Friday, December 21, 2007

Juggling Jobs: It's okay

I've found this is true time and time again as I speak with my fellow indebted bloggers and readers. They're struggling to come up with enough money to pay all the bills coming from every which way, but they're doing it at the cost of their mental well being. They hate their jobs, but they feel they can't really afford to quit simply because of the fact that would mean even more money issues. They're getting large quantities of stress from both directions. While this can be motivating in the short term, it's really not a healthy way to live in the long term.

Everyone seems to think that you have to have a full time job and everything else has to be supplemental. That's not true one bit!

Consider me six months ago. I had a full time, well paying desk job. But I hated everything about it. I hated my boss, I hated the environment I was in, I hated the 35 minute one way commute, I hated the stupid little nit picking stress it caused.

But it paid pretty well. It was the best paying job I'd ever had. But it wasn't enough. So I returned to the drudgery of retail as a part time night job. But that didn't fix things at all. I went to my second job every night mentally exhausted. It only caused more stress, and more stress into a dire financial situation is a deadly combination.

So what did I do? I found a higher paying job that provided less hours, but I got to work from home. I bumped up the hours at my retail job that was right around the corner from my home and I put in my two weeks notice.

I'm in no way advising that you leave your current full time employer right at this moment if you're stressed beyond belief. But if you are, I'd definitely advise you to use some critical thinking about the issue.

Here are some points to keep in mind:

  • Later benefits: Job juggling 2 - 4 part time jobs may lead to benefits at a later date. You always have a form of backup if you find yourself unemployed at one. If you only work one job and you get laid off, you typically have to scramble for two weeks to find another source of income.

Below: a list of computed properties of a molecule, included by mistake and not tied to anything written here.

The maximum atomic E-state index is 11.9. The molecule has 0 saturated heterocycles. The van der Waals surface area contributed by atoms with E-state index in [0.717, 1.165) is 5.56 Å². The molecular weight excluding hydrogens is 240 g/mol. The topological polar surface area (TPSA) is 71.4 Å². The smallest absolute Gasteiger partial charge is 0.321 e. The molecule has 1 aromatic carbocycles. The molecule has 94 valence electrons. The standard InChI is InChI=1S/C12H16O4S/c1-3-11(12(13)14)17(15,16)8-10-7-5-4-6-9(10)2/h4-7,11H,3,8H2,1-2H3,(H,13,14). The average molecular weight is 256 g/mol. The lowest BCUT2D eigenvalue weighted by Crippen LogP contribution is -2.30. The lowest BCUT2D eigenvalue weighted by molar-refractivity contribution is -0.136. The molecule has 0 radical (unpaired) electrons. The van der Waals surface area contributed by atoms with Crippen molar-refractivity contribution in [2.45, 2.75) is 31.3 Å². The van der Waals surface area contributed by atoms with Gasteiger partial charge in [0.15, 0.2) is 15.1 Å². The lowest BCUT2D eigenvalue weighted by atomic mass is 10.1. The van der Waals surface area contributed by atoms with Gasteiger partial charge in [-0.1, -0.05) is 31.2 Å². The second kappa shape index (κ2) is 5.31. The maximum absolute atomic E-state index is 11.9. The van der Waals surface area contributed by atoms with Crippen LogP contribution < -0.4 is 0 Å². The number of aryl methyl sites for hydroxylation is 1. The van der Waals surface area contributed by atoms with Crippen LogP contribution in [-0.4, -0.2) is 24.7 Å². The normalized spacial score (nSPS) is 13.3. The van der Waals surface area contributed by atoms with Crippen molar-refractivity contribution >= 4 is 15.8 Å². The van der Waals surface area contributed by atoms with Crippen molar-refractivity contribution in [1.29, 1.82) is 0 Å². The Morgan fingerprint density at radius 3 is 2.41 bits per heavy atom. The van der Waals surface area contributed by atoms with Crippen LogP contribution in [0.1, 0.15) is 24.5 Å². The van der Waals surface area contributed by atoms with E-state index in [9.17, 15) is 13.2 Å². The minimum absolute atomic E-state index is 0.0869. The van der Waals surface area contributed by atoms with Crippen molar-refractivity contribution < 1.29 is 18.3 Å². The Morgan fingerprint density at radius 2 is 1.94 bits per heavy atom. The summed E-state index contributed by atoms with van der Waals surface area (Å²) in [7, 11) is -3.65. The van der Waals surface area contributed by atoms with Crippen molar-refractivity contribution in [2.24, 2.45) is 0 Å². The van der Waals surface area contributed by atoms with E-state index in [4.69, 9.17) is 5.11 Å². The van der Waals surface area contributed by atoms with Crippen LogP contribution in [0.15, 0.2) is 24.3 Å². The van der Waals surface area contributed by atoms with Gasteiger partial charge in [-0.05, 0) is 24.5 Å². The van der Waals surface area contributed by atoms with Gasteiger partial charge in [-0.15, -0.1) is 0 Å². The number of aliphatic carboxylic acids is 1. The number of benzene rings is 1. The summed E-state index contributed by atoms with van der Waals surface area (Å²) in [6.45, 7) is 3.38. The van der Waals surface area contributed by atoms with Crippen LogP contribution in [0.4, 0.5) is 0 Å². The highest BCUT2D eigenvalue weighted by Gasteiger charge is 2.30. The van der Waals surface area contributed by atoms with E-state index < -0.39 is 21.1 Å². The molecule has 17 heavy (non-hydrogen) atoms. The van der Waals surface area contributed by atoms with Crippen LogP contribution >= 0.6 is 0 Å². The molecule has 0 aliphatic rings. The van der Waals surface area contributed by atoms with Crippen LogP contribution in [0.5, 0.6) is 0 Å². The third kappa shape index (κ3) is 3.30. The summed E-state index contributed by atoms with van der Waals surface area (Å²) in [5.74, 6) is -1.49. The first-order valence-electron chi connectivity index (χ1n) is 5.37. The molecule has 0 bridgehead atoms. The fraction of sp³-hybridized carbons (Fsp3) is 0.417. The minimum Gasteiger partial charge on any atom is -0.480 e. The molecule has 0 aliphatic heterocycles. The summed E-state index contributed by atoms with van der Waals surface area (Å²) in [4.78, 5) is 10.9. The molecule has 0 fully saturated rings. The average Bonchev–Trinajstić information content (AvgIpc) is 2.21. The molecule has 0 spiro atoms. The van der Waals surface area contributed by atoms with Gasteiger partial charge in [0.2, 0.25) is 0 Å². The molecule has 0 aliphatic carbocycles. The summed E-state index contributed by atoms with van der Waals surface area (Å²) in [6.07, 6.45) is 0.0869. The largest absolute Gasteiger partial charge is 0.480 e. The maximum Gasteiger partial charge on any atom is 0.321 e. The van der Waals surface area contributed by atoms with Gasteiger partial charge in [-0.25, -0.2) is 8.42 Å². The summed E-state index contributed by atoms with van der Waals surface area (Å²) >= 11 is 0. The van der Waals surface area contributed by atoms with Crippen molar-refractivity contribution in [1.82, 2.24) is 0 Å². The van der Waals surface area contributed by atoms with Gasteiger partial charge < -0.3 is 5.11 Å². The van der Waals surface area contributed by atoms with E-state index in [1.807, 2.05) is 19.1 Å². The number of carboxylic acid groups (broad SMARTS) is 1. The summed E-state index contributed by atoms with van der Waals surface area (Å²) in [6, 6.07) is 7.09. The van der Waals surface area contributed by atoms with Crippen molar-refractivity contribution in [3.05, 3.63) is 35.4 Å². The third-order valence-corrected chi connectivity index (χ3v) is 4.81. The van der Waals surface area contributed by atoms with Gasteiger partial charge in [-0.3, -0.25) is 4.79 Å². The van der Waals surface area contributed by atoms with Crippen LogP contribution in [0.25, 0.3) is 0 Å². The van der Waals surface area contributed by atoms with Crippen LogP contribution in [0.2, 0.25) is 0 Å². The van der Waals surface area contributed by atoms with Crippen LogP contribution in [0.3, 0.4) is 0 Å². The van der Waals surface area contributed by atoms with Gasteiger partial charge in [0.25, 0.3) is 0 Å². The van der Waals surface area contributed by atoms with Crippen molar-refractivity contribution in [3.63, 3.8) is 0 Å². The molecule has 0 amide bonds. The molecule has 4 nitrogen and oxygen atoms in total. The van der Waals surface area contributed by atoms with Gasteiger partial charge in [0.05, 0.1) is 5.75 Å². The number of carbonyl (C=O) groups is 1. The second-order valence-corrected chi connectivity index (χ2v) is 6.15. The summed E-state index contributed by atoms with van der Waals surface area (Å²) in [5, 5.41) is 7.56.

The logic also works in reverse. It also gives you the financial freedom to simply dump one job if it becomes too much of a drain on your mental well being.

  • References Galore: If you're a hard worker a number of part time jobs versus one full time job may lead to an expanded resume and references sheet in the future so long as you keep them in your field of expertise (if you have one.)

    Remember, being a shift manager at Wendy's may not sound glamorous, but it gives you the ability to say you have managerial experience when you apply for something a bit more to your liking.

  • Benefits: Many part time employers don't offer benefits to their employees. Does this worry you? It shouldn't. You just have to look a little harder. Here's a small list of part time employers that do.
    Keep in mind that you can quite likely find many more mom and pop places that offer a benefits package to part timers in your local area. The fact that no part time position will come with benefits is a myth.

  • Offsetting lower wages: It's likely that if you take on part time jobs you're more than likely going to take a hit in pay. That's fine. Some ways to offset it (and actually save / earn more in the process) are:

    • Save fuel. If you're used to a 30+ minute commute, restrict your new multiple job hunt within a smaller circle. Try to plan it so you only work one job a day and that job is within a 15 minute commute.

    • Save expenses. A lot of people go out to lunch with their coworkers. Cut back. Bring your own lunch. Or work while eating if possible.

      I skip lunch at my second job as much as possible.

    • Stay relaxed. The hustle and bustle of your new multi job life style may get to you. If you're working more than one job a day, try to schedule your commute plus a small decompression buffer in between. Bring a book or magazine and give yourself a couple of minutes to rest before jumping into the fire again.

      Consider a quick nap if possible.

      You're doing this for a reason. It can pad your pockets more and provide you with a sense of self satisfaction, but only if you let it.

    • Don't get in a rut. Again, you're doing this for a reason. Pick jobs that benefit you, not the other way around. Apply for jobs that you enjoy, or get a hidden benefit out of.

      For example, many food service jobs offer free meals to employees. (A quick point on this, you might not want to find yourself employed at your favorite place to eat. After 6+ months of working there you'll likely get a little tired of the menu. I'm not allowed to eat at Subway simply because of this. ) Many retail jobs offer hefty discounts on merchandise. Some may provide you with a useful skill you can add to your resume. Keep your mind open.
So long as you play your cards right you can greatly reduce the stress of your work life so you can focus on more important things (like paying that Discover bill). I know things may seem bleak, but you're not chained to any one job. You're free to do what you please, just make sure that coincides with an intelligent and well thought out decision.


WorksForMom said...

Good info, especially always paying your credit card off each month!

Anonymous said...

starbucks also gives their employees a pound of coffee every two weeks. not to shabby.

Lesley said...

Or you can get insurance through a full time spouse/domestic partner usually. I get full dental and medical from my husband.


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